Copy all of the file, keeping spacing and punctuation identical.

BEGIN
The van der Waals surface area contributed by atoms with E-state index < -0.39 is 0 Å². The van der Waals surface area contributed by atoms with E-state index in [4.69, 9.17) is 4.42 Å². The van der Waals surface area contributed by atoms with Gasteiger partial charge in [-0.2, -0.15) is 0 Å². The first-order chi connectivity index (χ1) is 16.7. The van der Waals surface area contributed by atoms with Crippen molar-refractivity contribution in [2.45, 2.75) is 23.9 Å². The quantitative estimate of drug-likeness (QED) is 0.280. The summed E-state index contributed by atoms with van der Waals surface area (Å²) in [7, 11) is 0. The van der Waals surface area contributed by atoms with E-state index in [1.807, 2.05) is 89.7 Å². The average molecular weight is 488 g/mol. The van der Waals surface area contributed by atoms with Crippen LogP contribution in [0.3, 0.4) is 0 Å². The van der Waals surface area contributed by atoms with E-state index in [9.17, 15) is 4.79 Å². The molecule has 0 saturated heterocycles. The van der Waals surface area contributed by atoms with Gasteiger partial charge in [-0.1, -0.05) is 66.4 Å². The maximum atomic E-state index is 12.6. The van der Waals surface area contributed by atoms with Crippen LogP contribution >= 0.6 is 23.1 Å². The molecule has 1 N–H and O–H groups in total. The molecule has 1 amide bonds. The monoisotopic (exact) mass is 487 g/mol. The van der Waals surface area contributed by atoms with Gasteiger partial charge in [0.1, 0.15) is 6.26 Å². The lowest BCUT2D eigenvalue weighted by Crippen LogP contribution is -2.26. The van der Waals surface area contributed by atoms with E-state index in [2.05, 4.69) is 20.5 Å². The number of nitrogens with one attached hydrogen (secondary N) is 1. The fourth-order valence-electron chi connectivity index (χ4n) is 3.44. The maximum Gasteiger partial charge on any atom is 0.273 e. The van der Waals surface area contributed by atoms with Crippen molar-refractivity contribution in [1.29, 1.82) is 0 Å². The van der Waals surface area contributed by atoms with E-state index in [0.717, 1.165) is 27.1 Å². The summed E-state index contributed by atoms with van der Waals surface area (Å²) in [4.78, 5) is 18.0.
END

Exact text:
The van der Waals surface area contributed by atoms with E-state index < -0.39 is 0 Å². The van der Waals surface area contributed by atoms with E-state index in [4.69, 9.17) is 4.42 Å². The van der Waals surface area contributed by atoms with Gasteiger partial charge in [-0.2, -0.15) is 0 Å². The first-order chi connectivity index (χ1) is 16.7. The van der Waals surface area contributed by atoms with Crippen molar-refractivity contribution in [2.45, 2.75) is 23.9 Å². The quantitative estimate of drug-likeness (QED) is 0.280. The summed E-state index contributed by atoms with van der Waals surface area (Å²) in [7, 11) is 0. The van der Waals surface area contributed by atoms with E-state index in [1.807, 2.05) is 89.7 Å². The average molecular weight is 488 g/mol. The van der Waals surface area contributed by atoms with Crippen LogP contribution in [0.3, 0.4) is 0 Å². The van der Waals surface area contributed by atoms with E-state index in [9.17, 15) is 4.79 Å². The molecule has 0 saturated heterocycles. The van der Waals surface area contributed by atoms with Gasteiger partial charge in [-0.1, -0.05) is 66.4 Å². The maximum atomic E-state index is 12.6. The van der Waals surface area contributed by atoms with Crippen LogP contribution >= 0.6 is 23.1 Å². The molecule has 1 N–H and O–H groups in total. The molecule has 1 amide bonds. The monoisotopic (exact) mass is 487 g/mol. The van der Waals surface area contributed by atoms with Gasteiger partial charge in [0.1, 0.15) is 6.26 Å². The lowest BCUT2D eigenvalue weighted by Crippen LogP contribution is -2.26. The van der Waals surface area contributed by atoms with E-state index in [2.05, 4.69) is 20.5 Å². The number of nitrogens with one attached hydrogen (secondary N) is 1. The fourth-order valence-electron chi connectivity index (χ4n) is 3.44. The maximum Gasteiger partial charge on any atom is 0.273 e. The van der Waals surface area contributed by atoms with Crippen molar-refractivity contribution in [1.29, 1.82) is 0 Å². The van der Waals surface area contributed by atoms with E-state index in [0.717, 1.165) is 27.1 Å². The summed E-state index contributed by atoms with van der Waals surface area (Å²) in [4.78, 5) is 18.0.